Reductions in wool growth have previously been observed in ewes exposed to low levels of corynetoxins, the causal agents of annual ryegrass toxicity. In this experiment, tunicamycin, a commercially available and closely related toxin, was infused into an isolated area of skin on the abdominal flank. Eleven sheep were continuously infused for 5 days with saline on one side and a total dose of either 35 or 350 mu g tunicamycin/kg affected skin on the other side. Both fibre length (P <005) and fibre diameter (P <0.01) were reduced by tunicamycin treatment. Cell division in the wool follicle bulb was also reduced by tunicamycin (P <0.005), indicating that the toxin is able to have a direct effect on the follicles and their ability to produce wool. The permeability of the vascular system increased in the skin tissue treated with tunicamycin, but only at the highest toxin dose (P <0.05); therefore, poor nutrient supply to the follicle may be a minor contributor to reduced wool growth. The direct effect of tunicamycin on the wool follicle explains why wool growth is reduced by low levels of corynetoxins independently of, and prior to, effects on the whole animal.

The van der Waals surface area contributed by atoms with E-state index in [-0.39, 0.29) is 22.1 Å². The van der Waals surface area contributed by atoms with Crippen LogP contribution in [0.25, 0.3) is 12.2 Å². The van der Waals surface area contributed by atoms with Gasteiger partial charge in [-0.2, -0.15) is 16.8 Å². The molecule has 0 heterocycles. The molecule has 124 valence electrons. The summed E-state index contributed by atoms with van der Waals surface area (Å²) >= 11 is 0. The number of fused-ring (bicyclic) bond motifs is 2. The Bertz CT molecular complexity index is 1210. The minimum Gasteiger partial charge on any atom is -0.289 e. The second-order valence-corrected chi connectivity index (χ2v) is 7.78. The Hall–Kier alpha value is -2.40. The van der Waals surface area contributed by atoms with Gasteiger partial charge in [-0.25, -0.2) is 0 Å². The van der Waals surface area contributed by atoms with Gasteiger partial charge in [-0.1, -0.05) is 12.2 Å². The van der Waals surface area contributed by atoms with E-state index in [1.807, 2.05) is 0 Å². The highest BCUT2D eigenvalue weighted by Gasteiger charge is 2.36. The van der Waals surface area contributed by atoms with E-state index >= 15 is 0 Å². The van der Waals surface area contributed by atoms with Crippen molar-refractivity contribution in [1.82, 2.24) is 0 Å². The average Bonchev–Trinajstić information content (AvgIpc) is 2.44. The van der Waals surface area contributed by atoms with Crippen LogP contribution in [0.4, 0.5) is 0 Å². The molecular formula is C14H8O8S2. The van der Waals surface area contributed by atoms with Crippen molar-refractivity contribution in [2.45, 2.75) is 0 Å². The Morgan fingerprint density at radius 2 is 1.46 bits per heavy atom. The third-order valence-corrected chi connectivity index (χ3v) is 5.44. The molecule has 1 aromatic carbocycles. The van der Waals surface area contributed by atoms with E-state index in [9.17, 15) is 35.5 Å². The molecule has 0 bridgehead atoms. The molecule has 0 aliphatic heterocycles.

Davies, S. C., Williams, I., White, C. L., & Hocking Edwards, J. E. (1997). Tunicamycin reduces wool growth by slowing the mitotic activity of wool follicles. Crop and Pasture Science, 48, 331-336. https://doi.org/10.1071/A96055